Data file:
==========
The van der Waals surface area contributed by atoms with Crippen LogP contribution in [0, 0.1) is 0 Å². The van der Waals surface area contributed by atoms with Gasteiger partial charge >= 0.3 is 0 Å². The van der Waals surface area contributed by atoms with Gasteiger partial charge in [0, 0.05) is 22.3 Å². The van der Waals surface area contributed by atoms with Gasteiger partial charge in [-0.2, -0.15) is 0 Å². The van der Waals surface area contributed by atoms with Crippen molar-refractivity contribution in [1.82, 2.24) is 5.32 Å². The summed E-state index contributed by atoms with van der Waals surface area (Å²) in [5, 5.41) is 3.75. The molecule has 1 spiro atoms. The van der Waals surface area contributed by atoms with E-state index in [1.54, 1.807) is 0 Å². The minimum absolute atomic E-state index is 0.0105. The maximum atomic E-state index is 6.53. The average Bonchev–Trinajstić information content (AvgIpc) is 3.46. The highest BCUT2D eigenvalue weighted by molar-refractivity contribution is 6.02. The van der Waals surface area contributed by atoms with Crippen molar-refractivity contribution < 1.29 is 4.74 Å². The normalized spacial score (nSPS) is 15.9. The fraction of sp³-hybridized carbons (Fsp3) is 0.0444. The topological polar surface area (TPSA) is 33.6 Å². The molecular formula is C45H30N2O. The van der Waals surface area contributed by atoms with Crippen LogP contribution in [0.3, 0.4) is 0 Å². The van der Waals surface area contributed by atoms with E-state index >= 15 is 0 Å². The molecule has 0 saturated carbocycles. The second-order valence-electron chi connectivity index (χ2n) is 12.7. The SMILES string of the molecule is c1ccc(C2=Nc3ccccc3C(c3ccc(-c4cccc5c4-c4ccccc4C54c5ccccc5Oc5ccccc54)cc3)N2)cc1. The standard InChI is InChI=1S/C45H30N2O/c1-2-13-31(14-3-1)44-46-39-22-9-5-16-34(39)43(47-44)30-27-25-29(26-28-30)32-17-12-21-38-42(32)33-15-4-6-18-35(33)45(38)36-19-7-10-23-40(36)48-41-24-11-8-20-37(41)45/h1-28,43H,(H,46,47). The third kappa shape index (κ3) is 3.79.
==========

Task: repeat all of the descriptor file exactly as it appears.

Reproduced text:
The van der Waals surface area contributed by atoms with Crippen LogP contribution in [0, 0.1) is 0 Å². The van der Waals surface area contributed by atoms with Gasteiger partial charge >= 0.3 is 0 Å². The van der Waals surface area contributed by atoms with Gasteiger partial charge in [0, 0.05) is 22.3 Å². The van der Waals surface area contributed by atoms with Gasteiger partial charge in [-0.2, -0.15) is 0 Å². The van der Waals surface area contributed by atoms with Crippen molar-refractivity contribution in [1.82, 2.24) is 5.32 Å². The summed E-state index contributed by atoms with van der Waals surface area (Å²) in [5, 5.41) is 3.75. The molecule has 1 spiro atoms. The van der Waals surface area contributed by atoms with E-state index in [1.54, 1.807) is 0 Å². The minimum absolute atomic E-state index is 0.0105. The maximum atomic E-state index is 6.53. The average Bonchev–Trinajstić information content (AvgIpc) is 3.46. The highest BCUT2D eigenvalue weighted by molar-refractivity contribution is 6.02. The van der Waals surface area contributed by atoms with Crippen molar-refractivity contribution < 1.29 is 4.74 Å². The normalized spacial score (nSPS) is 15.9. The fraction of sp³-hybridized carbons (Fsp3) is 0.0444. The topological polar surface area (TPSA) is 33.6 Å². The molecular formula is C45H30N2O. The van der Waals surface area contributed by atoms with Crippen LogP contribution in [0.3, 0.4) is 0 Å². The van der Waals surface area contributed by atoms with E-state index >= 15 is 0 Å². The molecule has 0 saturated carbocycles. The second-order valence-electron chi connectivity index (χ2n) is 12.7. The SMILES string of the molecule is c1ccc(C2=Nc3ccccc3C(c3ccc(-c4cccc5c4-c4ccccc4C54c5ccccc5Oc5ccccc54)cc3)N2)cc1. The standard InChI is InChI=1S/C45H30N2O/c1-2-13-31(14-3-1)44-46-39-22-9-5-16-34(39)43(47-44)30-27-25-29(26-28-30)32-17-12-21-38-42(32)33-15-4-6-18-35(33)45(38)36-19-7-10-23-40(36)48-41-24-11-8-20-37(41)45/h1-28,43H,(H,46,47). The third kappa shape index (κ3) is 3.79.